• Are you charging different rates for different clients? How about deciding what and how you charge and applying it to ALL of your clients?

Every exception you make, every standard you step over, every policy you bend, is making your business (and life) more difficult. More ease goes a long way in curing burnout.

Maybe you aren’t charging enough and constantly being broke is bringing you down. Well, things are never going to change until you do something different.

What could you differently there? RAISE YOUR FEES, SISTAH!

The alternative is to stay broke and unhappy in your business, which I’m going to guess is not what you went to the trouble of starting it for, now is it?

  • If you’ve never done any kind of proper business planning around fees, be sure to download our free ACA Income & Pricing Calculator. This is going to help you get clear and conscious about the economics of business and what you really need to be charging for a profitable, sustainable business that will earn what you need to thrive.
  • Get off the hourly-billing merry-go-round — because it’s killing your business. Watch this video to learn why.
  • Learn how to implement value-based pricing instead in your administrative support business. This will teach you a whole other simpler, yet more profitable, way to run your business and offer your support.

Have you experienced a bit of burnout at any time in your business? What did you feel was the root cause of the burnout? Were you able to overcome it and get inspired again? What helped you?

How to Manage Last-Minute Work Requests at the End of the Month

In view of recent inquiries from colleagues, today I’d like to point you to one of my classic posts that relates to setting and managing client expectations through the policies and procedures you institute in your practice, and working with clients in a way that honors your standards and boundaries around self-care, effective business management, and quality of work and client-care.

Dear Danielle: How Can I Handle Last Minute Work Requests at the End of the Month?

What Are You Proud of About Yourself?

What Are You Proud of About Yourself?

It’s always a great exercise to reflect and engage in some positive self-coaching whenever you need a little pep talk.

It’s also a great way to identify some of your superpowers.

And what are superpowers really but part of the unique value combination that only you bring to the table.

Make these a part of your website and marketing message!

By enumerating these special traits and characteristics, not only are you helping paint a portrait of your personal and unique value proposition, it helps attract your ideal clients and weed out the bad ones. It’s a useful way to organically prequalify clients.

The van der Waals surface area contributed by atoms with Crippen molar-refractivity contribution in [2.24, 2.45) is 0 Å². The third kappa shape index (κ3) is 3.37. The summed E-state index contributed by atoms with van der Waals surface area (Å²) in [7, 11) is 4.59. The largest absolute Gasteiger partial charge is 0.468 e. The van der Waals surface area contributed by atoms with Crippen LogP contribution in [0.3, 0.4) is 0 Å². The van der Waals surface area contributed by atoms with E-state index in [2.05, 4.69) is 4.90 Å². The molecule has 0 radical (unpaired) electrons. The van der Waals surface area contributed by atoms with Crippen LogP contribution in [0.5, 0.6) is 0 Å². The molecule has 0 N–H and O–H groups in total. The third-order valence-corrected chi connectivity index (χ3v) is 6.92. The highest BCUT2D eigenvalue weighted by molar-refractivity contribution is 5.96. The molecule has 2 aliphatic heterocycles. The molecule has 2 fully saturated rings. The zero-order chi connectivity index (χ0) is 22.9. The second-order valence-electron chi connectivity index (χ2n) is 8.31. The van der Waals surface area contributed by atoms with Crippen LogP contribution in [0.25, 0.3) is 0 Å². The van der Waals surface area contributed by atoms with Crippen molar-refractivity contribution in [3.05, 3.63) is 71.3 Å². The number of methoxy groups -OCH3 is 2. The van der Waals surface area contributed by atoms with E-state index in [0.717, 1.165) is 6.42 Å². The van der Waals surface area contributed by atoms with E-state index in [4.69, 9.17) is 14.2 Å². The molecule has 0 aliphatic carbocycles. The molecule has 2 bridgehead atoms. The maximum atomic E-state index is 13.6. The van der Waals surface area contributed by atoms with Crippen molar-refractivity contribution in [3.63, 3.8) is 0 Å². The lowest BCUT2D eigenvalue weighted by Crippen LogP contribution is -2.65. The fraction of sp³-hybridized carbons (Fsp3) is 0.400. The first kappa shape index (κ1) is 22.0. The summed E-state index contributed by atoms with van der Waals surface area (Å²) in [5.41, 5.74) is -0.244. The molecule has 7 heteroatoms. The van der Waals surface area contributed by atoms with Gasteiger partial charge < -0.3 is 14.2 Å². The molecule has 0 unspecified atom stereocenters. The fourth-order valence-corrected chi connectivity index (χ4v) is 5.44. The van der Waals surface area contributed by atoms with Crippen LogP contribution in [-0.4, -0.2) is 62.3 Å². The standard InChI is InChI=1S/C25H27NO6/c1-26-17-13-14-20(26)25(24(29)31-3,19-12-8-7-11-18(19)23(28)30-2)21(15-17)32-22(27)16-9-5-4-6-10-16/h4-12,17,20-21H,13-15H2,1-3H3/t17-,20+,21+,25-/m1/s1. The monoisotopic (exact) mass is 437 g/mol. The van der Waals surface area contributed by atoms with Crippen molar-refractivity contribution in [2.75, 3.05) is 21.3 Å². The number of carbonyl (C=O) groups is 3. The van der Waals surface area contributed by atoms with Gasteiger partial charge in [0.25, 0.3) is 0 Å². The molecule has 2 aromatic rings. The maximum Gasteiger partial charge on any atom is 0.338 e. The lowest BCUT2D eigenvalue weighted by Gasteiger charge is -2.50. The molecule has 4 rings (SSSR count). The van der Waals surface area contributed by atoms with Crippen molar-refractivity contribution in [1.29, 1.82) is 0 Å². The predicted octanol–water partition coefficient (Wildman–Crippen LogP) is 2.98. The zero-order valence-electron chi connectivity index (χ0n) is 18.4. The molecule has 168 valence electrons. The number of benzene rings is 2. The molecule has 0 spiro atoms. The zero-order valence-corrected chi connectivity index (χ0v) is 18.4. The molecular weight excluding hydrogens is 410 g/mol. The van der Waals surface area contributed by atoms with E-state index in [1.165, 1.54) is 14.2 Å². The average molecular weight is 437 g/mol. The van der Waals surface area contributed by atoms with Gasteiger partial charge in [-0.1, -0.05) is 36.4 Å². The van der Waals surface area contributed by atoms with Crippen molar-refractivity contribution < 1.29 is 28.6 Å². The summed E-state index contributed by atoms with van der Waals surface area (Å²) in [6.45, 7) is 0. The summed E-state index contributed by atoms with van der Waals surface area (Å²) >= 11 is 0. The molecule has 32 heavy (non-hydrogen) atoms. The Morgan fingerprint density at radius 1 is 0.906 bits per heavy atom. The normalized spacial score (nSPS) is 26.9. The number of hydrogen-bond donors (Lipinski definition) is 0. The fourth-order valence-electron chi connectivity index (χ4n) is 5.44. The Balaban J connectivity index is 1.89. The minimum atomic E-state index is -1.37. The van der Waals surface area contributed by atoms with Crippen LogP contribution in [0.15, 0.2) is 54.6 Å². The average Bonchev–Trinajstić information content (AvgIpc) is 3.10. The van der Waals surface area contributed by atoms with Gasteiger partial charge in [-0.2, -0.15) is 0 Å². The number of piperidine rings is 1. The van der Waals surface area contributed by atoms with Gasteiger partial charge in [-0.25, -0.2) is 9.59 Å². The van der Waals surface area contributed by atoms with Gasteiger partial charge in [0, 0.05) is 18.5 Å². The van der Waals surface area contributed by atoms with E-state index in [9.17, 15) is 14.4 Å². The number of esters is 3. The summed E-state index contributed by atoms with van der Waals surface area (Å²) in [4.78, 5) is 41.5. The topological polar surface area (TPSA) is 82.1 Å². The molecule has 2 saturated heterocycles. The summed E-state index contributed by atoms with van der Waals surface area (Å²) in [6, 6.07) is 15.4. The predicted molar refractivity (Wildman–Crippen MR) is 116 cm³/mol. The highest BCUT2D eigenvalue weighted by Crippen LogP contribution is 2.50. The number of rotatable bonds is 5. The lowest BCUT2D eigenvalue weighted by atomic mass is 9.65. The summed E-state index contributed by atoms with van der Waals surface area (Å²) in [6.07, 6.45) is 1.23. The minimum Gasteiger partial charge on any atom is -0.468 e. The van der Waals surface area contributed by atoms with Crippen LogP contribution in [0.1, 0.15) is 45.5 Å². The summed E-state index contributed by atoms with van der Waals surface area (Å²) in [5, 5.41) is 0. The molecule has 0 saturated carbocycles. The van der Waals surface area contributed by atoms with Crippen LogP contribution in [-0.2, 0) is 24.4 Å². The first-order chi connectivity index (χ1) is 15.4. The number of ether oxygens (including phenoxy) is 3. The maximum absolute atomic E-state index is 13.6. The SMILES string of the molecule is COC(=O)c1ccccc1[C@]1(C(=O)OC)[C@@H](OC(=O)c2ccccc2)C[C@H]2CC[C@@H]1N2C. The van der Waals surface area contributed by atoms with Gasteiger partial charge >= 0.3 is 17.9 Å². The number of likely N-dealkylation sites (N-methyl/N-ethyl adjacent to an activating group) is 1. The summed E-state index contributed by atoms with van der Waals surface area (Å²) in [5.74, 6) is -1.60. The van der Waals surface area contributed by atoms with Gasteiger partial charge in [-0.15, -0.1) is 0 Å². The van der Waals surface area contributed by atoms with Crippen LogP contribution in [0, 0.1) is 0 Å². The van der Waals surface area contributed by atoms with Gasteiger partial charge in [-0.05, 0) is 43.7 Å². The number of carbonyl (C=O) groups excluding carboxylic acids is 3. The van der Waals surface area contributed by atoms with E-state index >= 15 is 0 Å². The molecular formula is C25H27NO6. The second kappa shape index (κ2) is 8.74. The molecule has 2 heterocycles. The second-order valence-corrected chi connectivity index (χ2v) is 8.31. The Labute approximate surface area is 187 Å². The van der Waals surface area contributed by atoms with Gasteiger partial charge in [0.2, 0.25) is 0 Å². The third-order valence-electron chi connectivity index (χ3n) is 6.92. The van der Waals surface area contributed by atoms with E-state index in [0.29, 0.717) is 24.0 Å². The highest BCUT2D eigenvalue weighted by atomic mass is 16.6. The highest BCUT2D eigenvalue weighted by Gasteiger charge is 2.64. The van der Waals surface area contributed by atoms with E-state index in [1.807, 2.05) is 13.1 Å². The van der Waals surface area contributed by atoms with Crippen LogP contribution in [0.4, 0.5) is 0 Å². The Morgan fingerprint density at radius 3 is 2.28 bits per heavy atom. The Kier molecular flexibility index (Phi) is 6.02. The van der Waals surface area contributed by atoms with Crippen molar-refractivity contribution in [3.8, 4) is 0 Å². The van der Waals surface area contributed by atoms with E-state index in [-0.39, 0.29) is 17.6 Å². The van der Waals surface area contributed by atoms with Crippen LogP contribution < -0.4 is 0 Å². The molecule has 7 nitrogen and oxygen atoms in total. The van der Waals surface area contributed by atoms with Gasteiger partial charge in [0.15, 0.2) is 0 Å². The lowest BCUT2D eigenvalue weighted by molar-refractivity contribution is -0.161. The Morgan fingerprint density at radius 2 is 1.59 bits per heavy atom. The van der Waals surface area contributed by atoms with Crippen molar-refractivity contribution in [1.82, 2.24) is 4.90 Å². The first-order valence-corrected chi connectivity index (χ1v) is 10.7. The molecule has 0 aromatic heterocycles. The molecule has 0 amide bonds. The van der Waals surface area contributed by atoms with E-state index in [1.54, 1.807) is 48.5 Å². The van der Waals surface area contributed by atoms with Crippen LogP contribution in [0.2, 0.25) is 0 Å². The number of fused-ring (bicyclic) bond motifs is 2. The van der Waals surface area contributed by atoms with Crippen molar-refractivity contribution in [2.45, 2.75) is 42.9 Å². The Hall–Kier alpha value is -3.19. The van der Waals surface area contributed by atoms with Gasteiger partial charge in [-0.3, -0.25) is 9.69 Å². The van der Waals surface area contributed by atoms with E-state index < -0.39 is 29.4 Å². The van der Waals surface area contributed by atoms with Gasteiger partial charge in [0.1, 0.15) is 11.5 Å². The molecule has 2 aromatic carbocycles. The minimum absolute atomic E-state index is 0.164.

As an example, here are some of the things I’m really proud of:

  1. I have always created my own opportunities. Like when my daughter was a year old and I was ready to get back in the workforce. I was still really young and the job market at the time wasn’t that great. I created my own volunteer opportunity doing admin at a nonprofit family services organization, which allowed me to brush up my existing skills, learn new ones, and gain some more recent references. I treated it just like a job, going in for set hours three days every week for six months, learning everything I could and even helping them improve on some things as well. It was a wonderful experience all the way around and helped me get a really good paying job afterward. Superpowers: Resourcefulness and Ingenuity
  2. I always pay those who work for me. It’s always been important to me walk my talk and treat those with whom I work with respect. As an industry mentor, I’ve heard far too many stories of colleagues getting stiffed by colleagues or otherwise being devalued. I also remember this one rotten client I had way back in my early days of business. This guy was constantly cheating and not paying those he hired to do something for him, not turning in payroll taxes (both those withheld from employee checks and the employer-paid share), paying employees late, even neglecting to turn over child support monies to the reporting agencies — all while buying himself Harleys, condos and spending lavishly on himself at every whim and depriving himself of nothing. He constantly pled ignorance or oversight, and in my naivete, always wanting to give someone benefit of the doubt, I chose to believe him. After counseling him over and over that employee monies are not his to spend, that he was going to get himself in trouble with the IRS and other agencies, that it was short-sighted to use and abuse the people he engaged to do work for him (and I wasn’t going to lie for him or play scapegoat), I finally had to fire him in complete disgust and contempt. I can’t imagine treating people like this. All my people get paid before I take a dime, and that’s the value I live by. Superpowers: Honor and integrity